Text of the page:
And that side show involves some of those basic cells I talked about at the start getting out of your blood stream and into your brain. Things like neutrophils, which are very effective killers of bacteria, migrate into your brain parenchyma and – because they’re activated – start chucking out things like reactive oxygen species. Neurons, always a delicate bunch to begin with, don’t cope well with this change in their finely tuned microenvironment and promptly start to get stressed and die. There have been some very elegant studies in mice to show that if you inhibit neutrophil migration in transgenic models of Alzheimer’s, you can delay cognitive impairment.

There are also inflammatory pathologies which are associated with increased risk of developing dementia. Things like rheumatoid arthritis or inflammatory bowel disease. The latter is particularly interesting because the gut microbiome produces its own amyloids, and there has been suggestion that these are capable of ‘seeding’ the CNS. LPS, lipopolysaccharide, is molecule found on the outer membrane of bacteria like E.Coli, which are prevalent in your gut. If you inject this into mice, you find that amyloid pathology in the brain starts earlier than it would under normal circumstances.

And there’s been evidence to demonstrate that if you have increased levels of inflammation around mid-life, which persist, then you’re much more likely to develop dementia, or have cognitive issues. And because the brain and the immune system are so intrinsically linked there are all sorts of things which might cause inflammation. Like stress. So I better quit frenetically writing in case I set off my immune system and precipitate my own decline into dementia.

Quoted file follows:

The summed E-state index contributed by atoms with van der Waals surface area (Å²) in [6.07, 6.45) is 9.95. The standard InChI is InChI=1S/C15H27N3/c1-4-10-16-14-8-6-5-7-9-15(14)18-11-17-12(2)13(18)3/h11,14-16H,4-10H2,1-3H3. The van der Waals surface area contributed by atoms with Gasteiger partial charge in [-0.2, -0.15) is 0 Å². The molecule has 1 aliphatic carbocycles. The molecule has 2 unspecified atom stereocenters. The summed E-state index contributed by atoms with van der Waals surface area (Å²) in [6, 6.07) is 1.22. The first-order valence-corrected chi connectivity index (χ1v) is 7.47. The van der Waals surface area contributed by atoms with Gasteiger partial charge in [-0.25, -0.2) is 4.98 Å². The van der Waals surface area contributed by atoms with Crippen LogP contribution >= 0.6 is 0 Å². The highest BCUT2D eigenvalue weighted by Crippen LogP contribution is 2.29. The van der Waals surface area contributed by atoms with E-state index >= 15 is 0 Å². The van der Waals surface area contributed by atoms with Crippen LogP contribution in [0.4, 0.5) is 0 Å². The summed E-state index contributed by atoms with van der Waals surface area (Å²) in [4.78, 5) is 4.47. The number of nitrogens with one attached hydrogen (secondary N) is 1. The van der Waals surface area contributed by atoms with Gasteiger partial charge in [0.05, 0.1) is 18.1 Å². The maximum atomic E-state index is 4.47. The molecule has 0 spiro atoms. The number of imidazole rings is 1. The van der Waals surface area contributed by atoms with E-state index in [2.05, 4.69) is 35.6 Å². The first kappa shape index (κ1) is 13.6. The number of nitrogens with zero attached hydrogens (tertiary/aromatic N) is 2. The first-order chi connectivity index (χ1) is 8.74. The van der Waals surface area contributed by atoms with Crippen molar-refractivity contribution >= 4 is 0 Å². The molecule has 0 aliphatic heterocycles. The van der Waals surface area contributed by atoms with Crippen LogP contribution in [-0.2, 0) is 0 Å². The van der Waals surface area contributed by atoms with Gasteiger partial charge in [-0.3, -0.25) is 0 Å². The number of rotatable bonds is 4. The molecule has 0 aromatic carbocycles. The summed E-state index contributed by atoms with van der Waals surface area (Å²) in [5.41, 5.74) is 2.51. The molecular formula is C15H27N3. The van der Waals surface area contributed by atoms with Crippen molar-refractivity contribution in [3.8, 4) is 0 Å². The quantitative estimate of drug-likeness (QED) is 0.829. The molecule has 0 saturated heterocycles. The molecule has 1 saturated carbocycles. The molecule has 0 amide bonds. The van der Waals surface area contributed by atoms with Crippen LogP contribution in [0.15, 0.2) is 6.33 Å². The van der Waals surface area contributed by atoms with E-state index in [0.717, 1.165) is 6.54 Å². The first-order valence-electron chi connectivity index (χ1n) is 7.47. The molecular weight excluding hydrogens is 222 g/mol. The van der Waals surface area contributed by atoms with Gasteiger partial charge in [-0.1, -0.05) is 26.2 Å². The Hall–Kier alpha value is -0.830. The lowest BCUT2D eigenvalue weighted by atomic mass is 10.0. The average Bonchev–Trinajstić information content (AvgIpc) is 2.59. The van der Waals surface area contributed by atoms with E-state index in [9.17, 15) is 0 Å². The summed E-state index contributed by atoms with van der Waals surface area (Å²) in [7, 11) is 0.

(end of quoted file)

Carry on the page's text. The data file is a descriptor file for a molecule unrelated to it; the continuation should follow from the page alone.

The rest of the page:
Dr Yvonne Couch


Dr Yvonne Couch is an Alzheimer’s Research UK Fellow at the University of Oxford. Yvonne studies the role of extracellular vesicles and their role in changing the function of the vasculature after stroke, aiming to discover why the prevalence of dementia after stroke is three times higher than the average. It is her passion for problem solving and love of science that drives her, in advancing our knowledge of disease. Yvonne has joined the team of staff bloggers at Dementia Researcher, and will be writing about her work and life as she takes a new road into independent research.